An experimental Development Environment

Development environments of today look not that different from the ones from 10 or 20 years ago. Sure, we have different tooling, different languages, we use a lot more tooling but the core remains mostly the same. Organizing code in text files, edit those files using a text editor, using those text files as input for an interpreter or compiler, check the files into a source control system. Once you have something you like you commit it, and at some point generate a build and deploy it.

There are of course differences between environments and what you can do in them, but these are mostly the same.

A Survey of Interactive Development

At this point, for me there is no better development system than interactive programmming, perfectly exemplified by one of the Lisps, my lisp of choice is Common Lisp and everytime I refer to Lisp in this essay I'm refering to it but probably a lot of this applies to any other Lisp.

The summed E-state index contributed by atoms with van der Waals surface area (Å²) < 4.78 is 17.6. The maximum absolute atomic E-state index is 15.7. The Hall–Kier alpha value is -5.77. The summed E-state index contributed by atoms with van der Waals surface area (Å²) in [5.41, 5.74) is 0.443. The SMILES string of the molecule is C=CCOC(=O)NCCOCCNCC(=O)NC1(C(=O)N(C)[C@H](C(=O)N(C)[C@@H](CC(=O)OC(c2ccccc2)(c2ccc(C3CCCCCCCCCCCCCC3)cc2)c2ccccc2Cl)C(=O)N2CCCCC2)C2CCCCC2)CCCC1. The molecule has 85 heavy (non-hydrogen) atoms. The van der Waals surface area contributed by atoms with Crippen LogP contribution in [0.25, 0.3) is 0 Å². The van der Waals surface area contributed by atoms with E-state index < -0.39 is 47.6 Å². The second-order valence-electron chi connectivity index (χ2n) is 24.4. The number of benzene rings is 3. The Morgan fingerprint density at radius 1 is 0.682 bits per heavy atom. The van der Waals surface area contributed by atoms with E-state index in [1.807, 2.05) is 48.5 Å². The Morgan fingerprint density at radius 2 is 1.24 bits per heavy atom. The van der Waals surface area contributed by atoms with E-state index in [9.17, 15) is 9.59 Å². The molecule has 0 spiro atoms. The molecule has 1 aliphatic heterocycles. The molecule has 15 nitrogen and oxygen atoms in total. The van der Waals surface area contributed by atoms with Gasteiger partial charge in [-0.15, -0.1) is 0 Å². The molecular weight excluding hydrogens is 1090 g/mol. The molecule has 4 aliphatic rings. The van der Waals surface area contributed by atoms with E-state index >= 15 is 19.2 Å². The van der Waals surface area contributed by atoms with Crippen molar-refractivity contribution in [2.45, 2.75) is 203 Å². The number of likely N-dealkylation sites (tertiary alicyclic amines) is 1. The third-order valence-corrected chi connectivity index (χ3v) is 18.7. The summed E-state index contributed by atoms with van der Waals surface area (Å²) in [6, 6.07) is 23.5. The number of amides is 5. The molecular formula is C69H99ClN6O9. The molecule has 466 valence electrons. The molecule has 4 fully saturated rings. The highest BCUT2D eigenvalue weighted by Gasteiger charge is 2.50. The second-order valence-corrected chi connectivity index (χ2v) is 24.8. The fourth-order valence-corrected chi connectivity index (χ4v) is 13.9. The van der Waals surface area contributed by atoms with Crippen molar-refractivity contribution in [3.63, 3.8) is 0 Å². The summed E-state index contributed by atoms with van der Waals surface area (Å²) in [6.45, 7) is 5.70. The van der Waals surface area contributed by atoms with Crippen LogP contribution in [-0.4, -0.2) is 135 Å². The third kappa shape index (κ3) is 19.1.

The ability to continuously evolve the state and the code of the program while doing exploratory programming is THE superpower of Lisp in my opinion. I don't know about you, but I cannot really plan very well in advance and I need to explore the problem space interactively to get a good hang on what the problem and the program is about.

A lot of design of Common Lisp goes towards enabling this interactivity, CLOS the OOP library of Common Lisp allows you to redefine classes at runtime and it will update existing instances with the new slots (properties). You can add and remove methods at runtime. You can also code what updating the instances means if you want something more custom than what is the edefault.

You can redefine functions at runtime, the condition system allows interactivity when dealing with errors. When something happens you can continue right where you left off.

An idea for an alternative

Recently I was thinkin